The Sunday Mail
Robert Mshengu Kavanagh
STEPHEN Joel Chifunyise can only be described as a cultural giant. Internationally and in Africa, Zambia in particular, he loomed large.
Chifunyise was an arts and culture polymath. This means he performed many different roles with distinction and displayed a variety of talents. Some are better known than others.
He was without doubt the foremost Zimbabwean playwright. His output is staggering – 55 performed plays up to 2010! His plays have been performed at the University of Zimbabwe, Theatre in the Park, Reps Theatre and no doubt all over Zimbabwe. He has several published collections of plays, short stories and children’s tales.
His themes – all essentially Zimbabwean – explored Zimbabwe’s culture, its modern mores and topical burning issues, including the political.
Perhaps his greatest masterpiece is “Vicious”, a classic play – up with the very best – on middle class poverty in Zimbabwe. He knew a lot about that as, though a civil servant for many years, he never had a brass farthing to his name. In most of his plays, he treated his topics not only with a deep understanding of the issues but also a wonderful sense of humour.
When the Zambian group, Kanyama Theatre, toured Zimbabwe in the early 1980s, they performed imaginative and exciting theatre without all the fancy props, costumes and other expensive extras, thereby showing that one does not need to have lots of money to make plays.
This triggered the explosion of community theatre groups that characterised the high-density areas in the 1980s and early ’90s. It was Chifunyise’s hilarious play on cholera, “Mr Polera”, which took Kanyama’s audiences by storm.
Chifunyise was not only a playwright. He was also a gifted and skilled performer. He acted in many of the plays that made a name for the Chikwakwa Theatre at the University of Zambia in Lusaka.
Here in Zimbabwe, he astonished those who knew him as a director in the department of arts and culture and later as the Permanent Secretary in the Ministry of Education, Sport and Culture, with his traditional dances and, in particular, his drumming. He was not only able to play, he also had a very deep knowledge of traditional dance and drumming as well as their meanings in the social context.
When he was in the ministry, he was instrumental in ensuring that the Mbende (or Jerusarema) dance was accorded UNESCO World Heritage status. He also played a key role in the growth and acceptance of Theatre for Development and Community Theatre, being a key figure in the organisation and success of the International Workshop on Theatre for Development in Murewa in 1983.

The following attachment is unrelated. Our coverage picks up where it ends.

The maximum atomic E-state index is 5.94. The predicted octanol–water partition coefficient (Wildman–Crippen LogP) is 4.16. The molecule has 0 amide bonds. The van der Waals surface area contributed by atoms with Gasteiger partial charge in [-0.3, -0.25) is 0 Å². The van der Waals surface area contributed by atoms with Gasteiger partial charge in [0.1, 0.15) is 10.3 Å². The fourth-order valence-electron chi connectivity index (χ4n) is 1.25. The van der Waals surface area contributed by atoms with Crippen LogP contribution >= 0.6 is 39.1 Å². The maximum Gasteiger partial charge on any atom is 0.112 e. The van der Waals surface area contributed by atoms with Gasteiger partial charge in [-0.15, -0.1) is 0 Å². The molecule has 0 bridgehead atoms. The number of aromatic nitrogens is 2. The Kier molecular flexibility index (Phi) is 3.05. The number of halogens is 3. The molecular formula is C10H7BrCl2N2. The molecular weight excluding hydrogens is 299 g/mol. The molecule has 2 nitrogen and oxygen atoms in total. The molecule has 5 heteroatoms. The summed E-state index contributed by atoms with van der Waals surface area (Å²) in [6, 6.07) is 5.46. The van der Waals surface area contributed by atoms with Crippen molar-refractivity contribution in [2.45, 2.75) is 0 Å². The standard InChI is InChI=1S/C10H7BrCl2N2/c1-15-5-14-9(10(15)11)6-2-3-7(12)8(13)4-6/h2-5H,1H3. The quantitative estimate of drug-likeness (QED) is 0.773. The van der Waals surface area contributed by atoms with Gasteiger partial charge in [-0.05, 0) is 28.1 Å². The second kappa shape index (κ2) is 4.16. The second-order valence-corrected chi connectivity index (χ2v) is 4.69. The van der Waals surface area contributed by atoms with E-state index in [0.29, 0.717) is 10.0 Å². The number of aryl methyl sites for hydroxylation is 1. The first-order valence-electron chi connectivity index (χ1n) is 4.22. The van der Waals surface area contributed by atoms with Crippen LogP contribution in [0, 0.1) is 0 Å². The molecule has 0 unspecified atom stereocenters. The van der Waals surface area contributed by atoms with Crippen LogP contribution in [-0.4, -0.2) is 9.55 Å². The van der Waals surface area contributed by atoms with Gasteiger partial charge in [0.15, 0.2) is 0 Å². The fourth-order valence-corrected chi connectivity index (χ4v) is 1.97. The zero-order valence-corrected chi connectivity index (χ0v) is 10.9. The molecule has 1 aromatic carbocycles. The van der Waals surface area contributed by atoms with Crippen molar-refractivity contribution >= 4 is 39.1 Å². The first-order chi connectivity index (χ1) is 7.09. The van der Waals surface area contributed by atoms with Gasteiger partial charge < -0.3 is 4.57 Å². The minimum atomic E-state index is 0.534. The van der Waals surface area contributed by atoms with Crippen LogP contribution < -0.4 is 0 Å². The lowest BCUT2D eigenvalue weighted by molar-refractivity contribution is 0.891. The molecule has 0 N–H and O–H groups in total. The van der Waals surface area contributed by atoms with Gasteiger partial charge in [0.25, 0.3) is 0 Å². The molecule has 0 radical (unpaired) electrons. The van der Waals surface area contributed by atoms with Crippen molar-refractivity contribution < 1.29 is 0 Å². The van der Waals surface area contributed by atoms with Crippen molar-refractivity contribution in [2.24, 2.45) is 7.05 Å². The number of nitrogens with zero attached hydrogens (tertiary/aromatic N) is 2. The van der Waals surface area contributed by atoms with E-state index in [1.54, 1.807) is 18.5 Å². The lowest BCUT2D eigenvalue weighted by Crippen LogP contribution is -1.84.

He was an active initiator of the Zimbabwe Association of Community Theatre as well as the Zimbabwe Association for Theatre for Children and Young People (ZATCYP/ASSIYTEJ).
He was quite free from the jealousy and possessiveness which has been a hindrance in the growth of the arts and his support for theatre groups and theatre artistes was selfless and unlimited.
In 1989, Chifunyise played a major part in forming the children and young people’s arts education organisation, Chipawo. Largely as a result of his efforts, it became the Chipawo Trust. When the board was constituted, he became the chairman. Over the years, working closely and harmoniously with the executive director, Dr Robert McLaren, he oversaw the phenomenal growth of the organisation and presided over its ground-breaking achievements.
Nationwide, his profile was greatly enhanced by his participation as a storyteller in the popular television youth magazine programme, Nde’pi Gang’a, by Chipawo Media.
As Permanent Secretary in the Ministry of Education, Sport and Culture, he earned a name for himself by his humble and open door approach.
Those who wished to speak to him were freely admitted. He also had a hands on approach and often pitched up unannounced at school meetings.
In the sporting arena, he was also popular. He was the first ministry official to be voted a Sportsman of the Year – a feat he achieved through his support for basketball, culminating in him being voted the Basketball Player of the Year!
As a journalist in numerous publications, Chifunyise highlighted the work of artistes and enhanced the status of the arts sector.
He was an acknowledged expert on cultural policy and, perhaps less well-known in Zimbabwe, was Chifunyise’s international and pan-African status in the field of cultural initiative and programmes.
In particular, he did a great deal of work for UNESCO. He was prominent in promoting the New Partnership for African Development (NEPAD), Intangible Cultural Heritage and Cultural Policy Development, to name but a few.
Stephen Chifunyise led a life of total dedication to the arts and there are many people, both old and young, in Zimbabwe, in Zambia and from all over the world, who will testify to his massive influence on their lives and his undying achievement in the sector.